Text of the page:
The battle to bring 24 Sussex into public hands was long and hard-fought. By 1943, the federal government owned almost all the land stretching along the Ottawa River – from the French Embassy to Earnscliffe, the former home of Sir John A. Macdonald. There were fears at the time that the shoreline would be “commercialized,” which the government wanted to prevent at all costs. In 1943, an eviction notice was served to Gordon Edwards, who spent the last few remaining years of his life disputing the order. The government won the dispute, but even after the courts settled the matter in 1946, it seemed uncertain as to what to do with the house.

In 1950, a decision was finally taken to refurbish the property as an official residence for the prime minister. This was an era of rampant “modernism,” and during the renovations, many Victorian features of the house — both inside and out — were removed: including the bay windows, wood paneling, several of the fine fireplaces and even the elaborate wooden trim.

Official life

The last thing Prime Minister Louis St. Laurent wanted in 1950 was to move in the official residence. He eventually consented, as long as he could continue to pay rent (a practice that continued until 1971). Since then, the house has been occupied by a succession of government leaders, including John Diefenbaker, Lester B. Pearson and Pierre Elliott Trudeau. The list of dignitaries who visited the house is also impressive, including Sir Winston Churchill, Queen Elizabeth II, and John and Jacqueline Kennedy, just to name a few.

Today, 24 Sussex is the official residence of the prime minister of Canada. Since 1988, the NCC has managed it.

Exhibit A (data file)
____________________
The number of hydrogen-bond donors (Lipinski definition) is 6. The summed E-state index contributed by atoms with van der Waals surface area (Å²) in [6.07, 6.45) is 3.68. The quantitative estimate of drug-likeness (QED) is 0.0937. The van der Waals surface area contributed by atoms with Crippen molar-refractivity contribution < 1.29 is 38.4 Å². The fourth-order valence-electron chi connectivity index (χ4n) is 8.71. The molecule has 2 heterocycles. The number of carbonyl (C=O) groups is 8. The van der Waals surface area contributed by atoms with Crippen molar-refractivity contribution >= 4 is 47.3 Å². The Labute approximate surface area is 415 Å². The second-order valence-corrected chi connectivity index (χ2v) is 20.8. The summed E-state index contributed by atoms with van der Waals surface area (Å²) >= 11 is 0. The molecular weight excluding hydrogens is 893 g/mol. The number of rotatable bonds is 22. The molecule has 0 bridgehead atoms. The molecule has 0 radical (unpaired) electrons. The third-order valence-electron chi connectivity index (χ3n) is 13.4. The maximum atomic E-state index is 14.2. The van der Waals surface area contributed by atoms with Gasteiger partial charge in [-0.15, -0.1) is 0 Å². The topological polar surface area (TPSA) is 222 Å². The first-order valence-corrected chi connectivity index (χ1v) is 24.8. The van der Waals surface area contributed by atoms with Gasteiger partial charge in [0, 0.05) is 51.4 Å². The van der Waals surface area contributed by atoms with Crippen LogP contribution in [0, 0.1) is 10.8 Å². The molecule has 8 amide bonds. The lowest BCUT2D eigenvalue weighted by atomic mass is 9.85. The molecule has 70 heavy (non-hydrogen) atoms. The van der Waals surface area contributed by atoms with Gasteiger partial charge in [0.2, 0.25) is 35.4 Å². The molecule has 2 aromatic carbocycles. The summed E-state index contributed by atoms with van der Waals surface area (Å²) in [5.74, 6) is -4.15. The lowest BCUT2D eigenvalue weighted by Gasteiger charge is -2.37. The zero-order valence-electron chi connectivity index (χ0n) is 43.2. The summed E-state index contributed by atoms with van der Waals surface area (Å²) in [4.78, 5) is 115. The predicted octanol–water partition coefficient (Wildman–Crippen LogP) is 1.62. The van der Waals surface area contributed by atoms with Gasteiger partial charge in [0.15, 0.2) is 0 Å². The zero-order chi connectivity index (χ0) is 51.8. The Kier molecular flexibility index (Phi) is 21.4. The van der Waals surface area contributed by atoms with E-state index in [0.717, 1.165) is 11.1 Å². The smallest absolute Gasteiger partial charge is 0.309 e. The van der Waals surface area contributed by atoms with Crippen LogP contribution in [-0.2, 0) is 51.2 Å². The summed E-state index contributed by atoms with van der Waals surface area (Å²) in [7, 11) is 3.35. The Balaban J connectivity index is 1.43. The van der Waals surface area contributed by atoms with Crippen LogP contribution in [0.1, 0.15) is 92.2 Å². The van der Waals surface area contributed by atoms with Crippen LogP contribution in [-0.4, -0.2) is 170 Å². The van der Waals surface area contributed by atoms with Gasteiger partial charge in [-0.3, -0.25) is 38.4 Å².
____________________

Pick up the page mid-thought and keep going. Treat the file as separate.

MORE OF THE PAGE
The house is divided into two principal areas: private and state. The private area, which is essentially the family quarters, consists of bedrooms, sitting areas and other rooms to accommodate private activities. The state area is used for official functions.

The site includes 2.15 hectares (5.3 acres) of grounds, one main building, as well as another small building at 10 Sussex Drive, a pool house and two security guard kiosks.

The main building has 34 rooms and covers approximately 1,115 square meters (12,000 square feet). The building at 10 Sussex Drive was originally a coach house/ caretaker’s house.

The main residence is not currently occupied by the Prime Minister of Canada, who now resides on a temporary basis at Rideau Cottage on the Rideau Hall grounds.

Our work at 24 Sussex Drive is part of a broader long-term program to preserve, maintain and restore all of the official residences.

In June 2021, we released the NCC’s Official Residences of Canada: Asset Portfolio Condition Report. This document details the investment needed to restore Canada’s official residences to optimal condition.

The report deemed both the main residence and the caretaker’s house (10 Sussex Drive) to be in critical condition. The report also identified the main residence as a high priority for rehabilitation work, needing an estimated $36.6 million in deferred maintenance. This amount does not reflect work to meet new building codes and legislative requirements.

The proposed work includes the following:

  • Extensive recapitalization
  • Abatement of hazardous materials
  • Retention of certain heritage components
  • Improvements to the building envelope
  • Replacement of mechanical and electrical systems
  • Construction of universally accessible entrances and washrooms

The federal government is assessing options for the future of the Prime Minister’s official residence.